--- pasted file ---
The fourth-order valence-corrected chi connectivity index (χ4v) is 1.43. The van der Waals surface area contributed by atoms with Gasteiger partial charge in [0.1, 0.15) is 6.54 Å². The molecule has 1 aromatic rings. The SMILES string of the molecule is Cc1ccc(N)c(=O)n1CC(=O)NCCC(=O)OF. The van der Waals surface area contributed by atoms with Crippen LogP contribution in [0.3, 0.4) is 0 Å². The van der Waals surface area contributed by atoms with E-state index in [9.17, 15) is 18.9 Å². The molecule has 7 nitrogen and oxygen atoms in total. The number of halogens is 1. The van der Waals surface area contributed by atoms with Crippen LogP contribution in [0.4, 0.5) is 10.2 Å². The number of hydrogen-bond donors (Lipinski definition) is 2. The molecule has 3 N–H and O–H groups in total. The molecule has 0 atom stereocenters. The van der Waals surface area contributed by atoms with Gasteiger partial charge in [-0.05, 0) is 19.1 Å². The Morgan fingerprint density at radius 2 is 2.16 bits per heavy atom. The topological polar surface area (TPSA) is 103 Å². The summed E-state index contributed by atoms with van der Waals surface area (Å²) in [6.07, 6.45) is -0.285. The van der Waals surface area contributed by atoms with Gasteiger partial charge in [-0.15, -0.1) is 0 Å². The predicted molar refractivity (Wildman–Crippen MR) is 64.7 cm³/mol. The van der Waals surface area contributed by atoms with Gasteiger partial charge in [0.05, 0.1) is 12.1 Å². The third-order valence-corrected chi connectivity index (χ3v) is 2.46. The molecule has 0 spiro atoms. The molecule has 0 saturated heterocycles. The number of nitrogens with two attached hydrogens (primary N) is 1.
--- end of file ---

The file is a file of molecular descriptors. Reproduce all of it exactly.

The fourth-order valence-corrected chi connectivity index (χ4v) is 1.43. The van der Waals surface area contributed by atoms with Gasteiger partial charge in [0.1, 0.15) is 6.54 Å². The molecule has 1 aromatic rings. The SMILES string of the molecule is Cc1ccc(N)c(=O)n1CC(=O)NCCC(=O)OF. The van der Waals surface area contributed by atoms with Crippen LogP contribution in [0.3, 0.4) is 0 Å². The van der Waals surface area contributed by atoms with E-state index in [9.17, 15) is 18.9 Å². The molecule has 7 nitrogen and oxygen atoms in total. The number of halogens is 1. The van der Waals surface area contributed by atoms with Crippen LogP contribution in [0.4, 0.5) is 10.2 Å². The number of hydrogen-bond donors (Lipinski definition) is 2. The molecule has 3 N–H and O–H groups in total. The molecule has 0 atom stereocenters. The van der Waals surface area contributed by atoms with Gasteiger partial charge in [-0.05, 0) is 19.1 Å². The Morgan fingerprint density at radius 2 is 2.16 bits per heavy atom. The topological polar surface area (TPSA) is 103 Å². The summed E-state index contributed by atoms with van der Waals surface area (Å²) in [6.07, 6.45) is -0.285. The van der Waals surface area contributed by atoms with Gasteiger partial charge in [-0.15, -0.1) is 0 Å². The predicted molar refractivity (Wildman–Crippen MR) is 64.7 cm³/mol. The van der Waals surface area contributed by atoms with Gasteiger partial charge in [0.05, 0.1) is 12.1 Å². The third-order valence-corrected chi connectivity index (χ3v) is 2.46. The molecule has 0 spiro atoms. The molecule has 0 saturated heterocycles. The number of nitrogens with two attached hydrogens (primary N) is 1.